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Dead Game News: Stadia is shutting down

Dead Game News! This better be the last one for a while, I’m going back to the real videos. Contains legendary quotes.

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Betruger, Google has authorized a shut down of Stadia.

 

 

"Hmm. Google doesn't know the first thing about gaming. All they want is something to make them more money- some 'product'. Don't worry... they will get their 'product'... "

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"Fleet Intelligence Coming Online"

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I think the idea of "negative latency" was using AI to predict your move before you actually make it. Which will probably be corrected 95% of the time that it isn't important (like going along a track in a game), and will absolutely not work the remaining 5% where it will be incredibly important (like reacting to someone getting into an accident in front of you).

It's like advertising a mouse controller by the existence of auto aim.

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Music, documents, and videos "moved?"

Man, I really don't like the way Doronichev said that. Like that's where "everything" is and if you're trying to get it somewhere else, like your data hoard on your NAS, you're some kind of freak. And I think a lot of people agree with that; I've been worried about it since I heard about Stadia. Choosing to feel hostility to others over the way they consume products for social reasons and not practical reasons isn't r, but that's why you saw so many comments talking about how bad Stadia's service was or how they were sad it was gone.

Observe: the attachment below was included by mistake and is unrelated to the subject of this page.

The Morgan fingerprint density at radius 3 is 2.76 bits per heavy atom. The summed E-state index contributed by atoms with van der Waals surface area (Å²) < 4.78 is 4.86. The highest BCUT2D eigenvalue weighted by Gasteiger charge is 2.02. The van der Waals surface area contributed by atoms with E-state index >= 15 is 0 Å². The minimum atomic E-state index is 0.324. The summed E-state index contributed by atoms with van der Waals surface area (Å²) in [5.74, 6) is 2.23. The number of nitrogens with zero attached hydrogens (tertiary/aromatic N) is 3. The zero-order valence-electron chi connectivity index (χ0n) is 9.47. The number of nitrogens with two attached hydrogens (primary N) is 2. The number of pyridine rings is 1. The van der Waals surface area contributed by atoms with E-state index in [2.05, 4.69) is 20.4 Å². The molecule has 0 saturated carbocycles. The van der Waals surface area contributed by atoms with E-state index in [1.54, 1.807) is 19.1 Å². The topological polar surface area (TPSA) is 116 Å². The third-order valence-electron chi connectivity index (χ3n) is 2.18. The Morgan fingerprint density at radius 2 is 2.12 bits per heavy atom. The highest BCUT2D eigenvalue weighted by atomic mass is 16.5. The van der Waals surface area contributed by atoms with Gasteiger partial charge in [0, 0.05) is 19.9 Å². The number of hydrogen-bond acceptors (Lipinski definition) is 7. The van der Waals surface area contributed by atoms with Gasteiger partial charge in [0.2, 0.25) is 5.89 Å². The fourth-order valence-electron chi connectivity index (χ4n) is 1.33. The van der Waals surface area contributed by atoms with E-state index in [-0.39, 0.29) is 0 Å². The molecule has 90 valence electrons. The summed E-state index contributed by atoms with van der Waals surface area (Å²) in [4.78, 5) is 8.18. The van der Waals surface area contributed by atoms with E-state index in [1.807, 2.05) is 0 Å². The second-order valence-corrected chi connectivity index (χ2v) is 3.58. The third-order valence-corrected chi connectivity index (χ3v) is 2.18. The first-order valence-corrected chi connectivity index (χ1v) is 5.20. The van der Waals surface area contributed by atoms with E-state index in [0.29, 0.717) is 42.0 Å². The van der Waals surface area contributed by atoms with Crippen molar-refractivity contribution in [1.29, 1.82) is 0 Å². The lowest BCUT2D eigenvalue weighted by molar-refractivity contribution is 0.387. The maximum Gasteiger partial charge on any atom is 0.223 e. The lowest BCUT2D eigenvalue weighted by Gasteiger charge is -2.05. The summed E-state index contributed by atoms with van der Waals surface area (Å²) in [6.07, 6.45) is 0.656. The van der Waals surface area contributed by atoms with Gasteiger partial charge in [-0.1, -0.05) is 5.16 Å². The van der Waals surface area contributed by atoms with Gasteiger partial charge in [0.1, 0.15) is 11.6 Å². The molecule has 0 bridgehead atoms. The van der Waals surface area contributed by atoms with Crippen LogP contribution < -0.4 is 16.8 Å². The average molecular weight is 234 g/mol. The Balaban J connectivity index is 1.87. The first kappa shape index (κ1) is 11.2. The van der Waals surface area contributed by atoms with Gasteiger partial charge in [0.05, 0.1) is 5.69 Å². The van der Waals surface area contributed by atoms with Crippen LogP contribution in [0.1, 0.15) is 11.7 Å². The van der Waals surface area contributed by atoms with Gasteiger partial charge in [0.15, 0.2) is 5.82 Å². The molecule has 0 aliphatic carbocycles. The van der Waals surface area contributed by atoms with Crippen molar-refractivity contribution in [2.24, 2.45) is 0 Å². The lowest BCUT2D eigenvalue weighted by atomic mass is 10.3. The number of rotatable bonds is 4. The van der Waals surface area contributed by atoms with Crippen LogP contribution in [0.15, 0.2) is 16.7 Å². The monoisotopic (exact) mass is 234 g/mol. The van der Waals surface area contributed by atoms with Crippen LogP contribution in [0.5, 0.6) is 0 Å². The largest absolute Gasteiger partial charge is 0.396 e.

Maybe another part of the reason you're seeing comments like that is because Google and Reddit deleted everything else.

To many it really DID feel like a continuation of a trend of thinner and thinner clients accessing remote interactive computer services. It felt like it was what was SUPPOSED to happen. Going along with it was the RIGHT thing to do. (Of course it was social engineering that made them think this way.) And it was cheaper up front than a game console. And the service sucked in many places so Google was merely bad for not aiding this trend along its way. We're supposed to own nothing and be happy by 2030 after all.

Of course anyone who thinks that doesn't realize that a computer being a tool for displaying whatever information its owners want, means the user should try have as much control over what the computer does as is humanly possible.

 

And by the way, it is in fact entirely true that you can't have full control over your PC and use the Windows Store, but in the sense that it's entirely up to Microsoft what the updates do. Just try and stop Windows from sending unsolicited network requests. With an operating system that respects the users freedom you can modify the packages that come in updates however you want. If you've got the patience and skill for it.

 

I suspect that part of the reason Stadia shut down right now is due to energy prices. If that's the case other services might shut down too, but maybe not, because Stadia didn't run on normal servers, they had custom silicon made for it, and they might not have run anything else very well to the point that it was cheaper to just trash them. Plus the others have different business models. Amazon's Luna I feel like is actually likely to start running exclusives sooner than Microsoft, because Amazon has a large focus on exclusive content already in other media, they were starting to develop some of their own games while Luna was in beta, and they have a much stronger focus on not needing a computer with an Amazon OS to use Amazon services.

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Nice video. Always good to see people making an argument against streaming. I think less than half of the music saved on my pc is available on any streaming service and the physical cd's that I have probably gave more money than any streaming service ever did to the artists from my own listening sessions.